Mood disorder refers to a mental health condition that causes serious changes in a person’s mood, so much so that it affects normal life activities. Such people have significant mood swings, ranging from manic elation or depression.
Types of mood disorders
- Major depression
A person going through major depression experiences prolonged periods of sadness. Such a person is not interested in activities or events that he/she enjoyed previously.
- Bipolar disorder
Bipolar disorder is also known as manic depression. This mental illness is characterized by extreme mood swings. Such people go through phases of emotional highs called mania and through periods of emotional lows called depression.
- Persistent depressive disorder
Persistent depressive disorder is also known as dysthymia. A person going through this disorder experiences mild chronic depression. Symptoms of the patient is similar to major depression, but the intensity is less.
- SAD (seasonal affective disorder)
SAD is a major depression that triggers due to lack of sunlight. This mood disorder is common during winter, early spring and late autumn in countries that are very far from the equator.
Schizophrenia is a severe mental health condition that affects a person’s ability to think, feel and behave clearly. A person with schizophrenia displays behavior that indicates loss of touch with reality, disorganized speech or behavior, and reduced activities in routine daily life. The individual may also have difficulty in concentration and memory functions.
Schizophrenia is not like the other mental health disorders, and its symptoms can be very disabling. Symptoms of schizophrenia include delusions, thought disorders, and hallucinations. A patient also displays withdrawal behavior, lack of motivation and unsuitable mood.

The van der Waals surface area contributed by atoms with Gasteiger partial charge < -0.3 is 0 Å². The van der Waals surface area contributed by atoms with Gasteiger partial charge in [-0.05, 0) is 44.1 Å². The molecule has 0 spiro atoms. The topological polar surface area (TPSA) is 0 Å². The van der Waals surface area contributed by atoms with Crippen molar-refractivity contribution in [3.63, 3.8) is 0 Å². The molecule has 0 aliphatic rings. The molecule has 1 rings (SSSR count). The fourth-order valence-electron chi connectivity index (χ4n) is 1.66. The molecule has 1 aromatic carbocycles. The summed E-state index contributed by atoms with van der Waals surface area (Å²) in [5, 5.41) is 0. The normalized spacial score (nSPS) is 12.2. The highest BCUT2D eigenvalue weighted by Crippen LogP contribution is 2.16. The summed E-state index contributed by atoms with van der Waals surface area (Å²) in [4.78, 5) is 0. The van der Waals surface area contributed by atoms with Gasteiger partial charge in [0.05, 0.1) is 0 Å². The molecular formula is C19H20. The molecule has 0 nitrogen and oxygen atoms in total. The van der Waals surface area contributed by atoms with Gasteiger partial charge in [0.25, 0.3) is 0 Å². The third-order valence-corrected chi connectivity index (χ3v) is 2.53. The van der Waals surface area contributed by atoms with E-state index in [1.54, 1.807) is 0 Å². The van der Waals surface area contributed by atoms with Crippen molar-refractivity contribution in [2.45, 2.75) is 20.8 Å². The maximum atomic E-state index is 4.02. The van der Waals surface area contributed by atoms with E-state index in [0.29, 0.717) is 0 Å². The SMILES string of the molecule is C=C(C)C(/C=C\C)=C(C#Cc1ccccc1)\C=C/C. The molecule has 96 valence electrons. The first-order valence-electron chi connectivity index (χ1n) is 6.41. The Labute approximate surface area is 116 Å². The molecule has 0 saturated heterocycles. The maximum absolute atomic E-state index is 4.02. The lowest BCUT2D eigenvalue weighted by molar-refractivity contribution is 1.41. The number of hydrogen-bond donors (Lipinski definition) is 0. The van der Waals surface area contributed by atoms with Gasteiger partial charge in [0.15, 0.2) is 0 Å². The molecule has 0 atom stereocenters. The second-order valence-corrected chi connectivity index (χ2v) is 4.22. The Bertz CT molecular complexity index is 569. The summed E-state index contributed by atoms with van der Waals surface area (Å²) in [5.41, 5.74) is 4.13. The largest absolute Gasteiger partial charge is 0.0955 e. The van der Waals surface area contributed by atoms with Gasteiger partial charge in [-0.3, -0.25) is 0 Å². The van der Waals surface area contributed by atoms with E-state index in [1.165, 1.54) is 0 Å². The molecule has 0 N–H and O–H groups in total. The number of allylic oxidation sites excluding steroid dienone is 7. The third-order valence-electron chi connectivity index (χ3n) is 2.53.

Treatment is usually lifelong, and requires a combination of medications, psychotherapy and self-help resources.
Symptoms of mental health
Each mental health disorder has its own set of symptoms. But most mental illness has some common characteristics.
Common symptoms of mental health disorder include:
- Withdrawal from people and activities
- Suicidal thoughts
- Major changes in eating habit
- Sleeping problems
- Fatigue, numbness and lack of empathy
- Unexplained muscle tension and body aches
- Feelings of hopelessness and loss of control
- Excessive smoking, drinking or drugs
- Excessive irritability, anger and fear
- Experiencing forgetfulness, sadness and confusion
- Extreme mood swings leading to relationship problems
- Inability to perform day-to-day activities and chores
- Constant thoughts of self-hurt or hurting other people
- Hearing voices in the head that doesn’t stop
A person with mental health condition is unable to cope with stress and during periods of emotional distress is likely to display a series of symptoms. Such people find difficulties in maintaining normal behavior and activities. The period of emotional distress is termed as nervous breakdown or mental breakdown.
Mental health and wellness
Most people go through some amount of mental health concerns at different phases of their life. But if the concerns become a cause of stress and affects your day-to-day functioning then it’s a case of mental health disorder. Any mental health condition affects your ability to perform at work, in school or in relationships. So, the signs and symptoms of mental illness must be taken seriously and managed using proper medication and psychotherapy.